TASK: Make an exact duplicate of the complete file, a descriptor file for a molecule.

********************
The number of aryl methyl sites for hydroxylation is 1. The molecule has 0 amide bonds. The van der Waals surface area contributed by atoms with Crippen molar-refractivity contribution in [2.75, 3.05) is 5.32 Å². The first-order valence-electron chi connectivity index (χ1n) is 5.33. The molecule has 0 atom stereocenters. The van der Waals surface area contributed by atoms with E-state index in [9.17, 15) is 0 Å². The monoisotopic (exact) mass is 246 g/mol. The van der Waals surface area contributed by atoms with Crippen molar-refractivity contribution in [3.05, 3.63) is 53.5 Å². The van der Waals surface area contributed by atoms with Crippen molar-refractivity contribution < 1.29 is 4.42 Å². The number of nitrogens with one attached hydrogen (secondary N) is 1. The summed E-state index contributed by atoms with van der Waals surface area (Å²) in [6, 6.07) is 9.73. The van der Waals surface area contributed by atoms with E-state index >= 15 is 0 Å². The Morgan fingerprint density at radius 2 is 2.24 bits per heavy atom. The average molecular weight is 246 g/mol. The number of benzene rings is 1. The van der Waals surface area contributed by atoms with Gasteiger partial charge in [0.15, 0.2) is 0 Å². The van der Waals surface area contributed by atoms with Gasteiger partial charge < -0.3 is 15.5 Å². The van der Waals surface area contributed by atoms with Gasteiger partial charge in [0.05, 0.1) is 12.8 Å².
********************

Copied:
The number of aryl methyl sites for hydroxylation is 1. The molecule has 0 amide bonds. The van der Waals surface area contributed by atoms with Crippen molar-refractivity contribution in [2.75, 3.05) is 5.32 Å². The first-order valence-electron chi connectivity index (χ1n) is 5.33. The molecule has 0 atom stereocenters. The van der Waals surface area contributed by atoms with E-state index in [9.17, 15) is 0 Å². The monoisotopic (exact) mass is 246 g/mol. The van der Waals surface area contributed by atoms with Crippen molar-refractivity contribution in [3.05, 3.63) is 53.5 Å². The van der Waals surface area contributed by atoms with Crippen molar-refractivity contribution < 1.29 is 4.42 Å². The number of nitrogens with one attached hydrogen (secondary N) is 1. The summed E-state index contributed by atoms with van der Waals surface area (Å²) in [6, 6.07) is 9.73. The van der Waals surface area contributed by atoms with E-state index >= 15 is 0 Å². The Morgan fingerprint density at radius 2 is 2.24 bits per heavy atom. The average molecular weight is 246 g/mol. The number of benzene rings is 1. The van der Waals surface area contributed by atoms with Gasteiger partial charge in [0.15, 0.2) is 0 Å². The van der Waals surface area contributed by atoms with Gasteiger partial charge < -0.3 is 15.5 Å². The van der Waals surface area contributed by atoms with Gasteiger partial charge in [0.05, 0.1) is 12.8 Å².